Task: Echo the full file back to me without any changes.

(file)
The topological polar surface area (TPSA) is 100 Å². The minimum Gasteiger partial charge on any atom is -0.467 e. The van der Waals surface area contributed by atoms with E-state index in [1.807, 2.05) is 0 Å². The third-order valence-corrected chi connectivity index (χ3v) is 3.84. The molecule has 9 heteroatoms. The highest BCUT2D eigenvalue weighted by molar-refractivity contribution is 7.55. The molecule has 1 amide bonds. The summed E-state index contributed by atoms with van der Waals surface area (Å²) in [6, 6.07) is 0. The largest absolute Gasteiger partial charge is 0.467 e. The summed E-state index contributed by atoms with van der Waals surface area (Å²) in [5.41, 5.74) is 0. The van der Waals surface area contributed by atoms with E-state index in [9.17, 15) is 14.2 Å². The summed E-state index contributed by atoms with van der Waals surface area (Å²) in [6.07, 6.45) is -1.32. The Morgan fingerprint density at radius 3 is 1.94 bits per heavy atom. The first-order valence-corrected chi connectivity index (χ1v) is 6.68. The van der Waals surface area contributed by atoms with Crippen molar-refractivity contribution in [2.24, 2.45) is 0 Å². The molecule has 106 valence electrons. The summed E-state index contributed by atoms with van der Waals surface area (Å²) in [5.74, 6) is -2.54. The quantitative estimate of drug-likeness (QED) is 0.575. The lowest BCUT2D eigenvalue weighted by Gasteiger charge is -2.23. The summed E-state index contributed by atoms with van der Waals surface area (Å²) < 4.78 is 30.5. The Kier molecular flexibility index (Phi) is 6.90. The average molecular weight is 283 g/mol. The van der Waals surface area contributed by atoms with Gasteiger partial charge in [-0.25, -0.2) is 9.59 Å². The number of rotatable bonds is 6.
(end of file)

The topological polar surface area (TPSA) is 100 Å². The minimum Gasteiger partial charge on any atom is -0.467 e. The van der Waals surface area contributed by atoms with E-state index in [1.807, 2.05) is 0 Å². The third-order valence-corrected chi connectivity index (χ3v) is 3.84. The molecule has 9 heteroatoms. The highest BCUT2D eigenvalue weighted by molar-refractivity contribution is 7.55. The molecule has 1 amide bonds. The summed E-state index contributed by atoms with van der Waals surface area (Å²) in [6, 6.07) is 0. The largest absolute Gasteiger partial charge is 0.467 e. The summed E-state index contributed by atoms with van der Waals surface area (Å²) in [5.41, 5.74) is 0. The van der Waals surface area contributed by atoms with E-state index in [9.17, 15) is 14.2 Å². The summed E-state index contributed by atoms with van der Waals surface area (Å²) in [6.07, 6.45) is -1.32. The Morgan fingerprint density at radius 3 is 1.94 bits per heavy atom. The first-order valence-corrected chi connectivity index (χ1v) is 6.68. The van der Waals surface area contributed by atoms with Crippen molar-refractivity contribution in [2.24, 2.45) is 0 Å². The molecule has 106 valence electrons. The summed E-state index contributed by atoms with van der Waals surface area (Å²) in [5.74, 6) is -2.54. The quantitative estimate of drug-likeness (QED) is 0.575. The lowest BCUT2D eigenvalue weighted by Gasteiger charge is -2.23. The summed E-state index contributed by atoms with van der Waals surface area (Å²) < 4.78 is 30.5. The Kier molecular flexibility index (Phi) is 6.90. The average molecular weight is 283 g/mol. The van der Waals surface area contributed by atoms with Gasteiger partial charge in [-0.25, -0.2) is 9.59 Å². The number of rotatable bonds is 6.